Sarah Winchell Lenhoff is an assistant professor of educational leadership and policy studies at Wayne State University.
A Michigan Board of Education leader recently dismissed the concerns of educators, philanthropists, politicians, business leaders, and many others that Michigan’s K-12 education system is failing our students and putting our state’s future at risk. This denial came coupled with a call for parents to be more actively involved in their children’s education, as if parents in Michigan were any less dedicated than parents in other states.
It should be enough to convince anyone in Michigan that there’s a crisis to know that fewer than 10 percent of children in Detroit can read proficiently by 4th grade. It should be enough to know that just 14 percent of Michigan’s low-income 8th graders are proficient in math. But if those numbers don’t speak to the concerns of many of our elected officials, there’s the fact that just 34 percent of Michigan’s white 8th graders and 41 percent of its higher-income 8th graders are proficient in math.
In addition to our objectively low performance on national assessments, every analysis has shown that Michigan students are not keeping up with their peers across the country. While Michigan’s average scores have stagnated or even declined, other states are performing significantly better than they were 10 years ago. In 2003, Michigan ranked 28th in 4th-grade reading. Today, we rank 41st.
What is the motivation for denying the gravity of these facts?
It stems from an enduring hypocrisy in Michigan’s educational politics. By using language of empowerment to give parents choice about where to send their children to school, policymakers saddle the responsibility for school success on parents, as well. If a school closes due to low test scores or low enrollment, both of which are predictable outcomes in a school choice marketplace, families bear the brunt of the blame and the burden of figuring out how to salvage their children’s education.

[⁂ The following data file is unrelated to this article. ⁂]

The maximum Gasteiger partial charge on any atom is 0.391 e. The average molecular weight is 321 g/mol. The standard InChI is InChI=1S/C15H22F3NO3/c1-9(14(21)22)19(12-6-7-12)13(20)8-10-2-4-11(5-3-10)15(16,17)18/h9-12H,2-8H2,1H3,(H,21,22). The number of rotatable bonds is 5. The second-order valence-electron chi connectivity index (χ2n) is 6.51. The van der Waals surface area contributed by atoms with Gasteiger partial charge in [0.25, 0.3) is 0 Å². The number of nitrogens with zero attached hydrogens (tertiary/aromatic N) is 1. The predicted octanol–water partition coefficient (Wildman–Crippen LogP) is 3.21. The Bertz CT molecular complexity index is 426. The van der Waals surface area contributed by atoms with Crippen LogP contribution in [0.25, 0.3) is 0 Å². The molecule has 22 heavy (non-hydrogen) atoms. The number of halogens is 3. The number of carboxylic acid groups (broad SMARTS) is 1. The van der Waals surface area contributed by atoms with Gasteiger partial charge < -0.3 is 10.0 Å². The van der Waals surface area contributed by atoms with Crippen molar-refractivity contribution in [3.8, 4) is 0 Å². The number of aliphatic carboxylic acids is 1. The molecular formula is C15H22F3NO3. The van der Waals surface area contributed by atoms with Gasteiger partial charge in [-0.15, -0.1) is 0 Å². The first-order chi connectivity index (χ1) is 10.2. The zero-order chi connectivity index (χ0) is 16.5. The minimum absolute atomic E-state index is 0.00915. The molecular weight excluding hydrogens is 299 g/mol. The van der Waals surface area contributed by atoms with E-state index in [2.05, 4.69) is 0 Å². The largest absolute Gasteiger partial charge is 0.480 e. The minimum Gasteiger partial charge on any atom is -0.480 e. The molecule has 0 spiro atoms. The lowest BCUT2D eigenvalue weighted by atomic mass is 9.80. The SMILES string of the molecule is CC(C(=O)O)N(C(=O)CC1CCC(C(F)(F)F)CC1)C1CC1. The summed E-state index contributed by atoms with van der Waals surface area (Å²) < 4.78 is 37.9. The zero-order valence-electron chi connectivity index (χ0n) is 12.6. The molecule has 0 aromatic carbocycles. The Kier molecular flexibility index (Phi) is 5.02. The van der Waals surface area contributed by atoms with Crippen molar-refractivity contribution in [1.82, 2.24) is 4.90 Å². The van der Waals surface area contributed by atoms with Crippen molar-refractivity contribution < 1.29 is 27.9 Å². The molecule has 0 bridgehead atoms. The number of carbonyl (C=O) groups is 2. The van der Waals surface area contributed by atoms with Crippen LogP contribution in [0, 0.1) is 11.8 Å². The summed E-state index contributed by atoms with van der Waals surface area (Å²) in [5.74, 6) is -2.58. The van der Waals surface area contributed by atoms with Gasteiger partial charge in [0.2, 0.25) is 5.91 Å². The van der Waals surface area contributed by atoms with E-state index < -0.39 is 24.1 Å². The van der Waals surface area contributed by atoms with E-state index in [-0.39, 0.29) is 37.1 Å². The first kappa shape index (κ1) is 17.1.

Parent involvement in their children’s education is important for student success. Children whose parents are involved in their learning perform better on tests and in class, behave better in school and at home, and are more likely to graduate high school and transition well to college. But the kind of parent involvement that gets the best results requires schools to proactively partner with families by welcoming them into school, teaching them about curriculum and school policies, asking for their input on all manner of issues, and supporting their children’s needs, no matter how challenging.
Michigan policymakers have created a school system that often gets in the way of strong school-family partnerships. Here are some ways that could change.
1. Ensure that school choice supports greater integration, rather than segregation.
Research we have performed at Wayne State University has begun to show that Michigan’s open-enrollment policy has contributed to a resegregation of suburban schools. Unlike other states, Michigan allows students to leave their home districts even when it contributes to further segregating their entering or exiting district. While more research is needed, there are reasons to believe that this may have a negative effect on both parent involvement and student achievement, since families are traveling further to schools that lack the diversity that has been shown to benefit all students.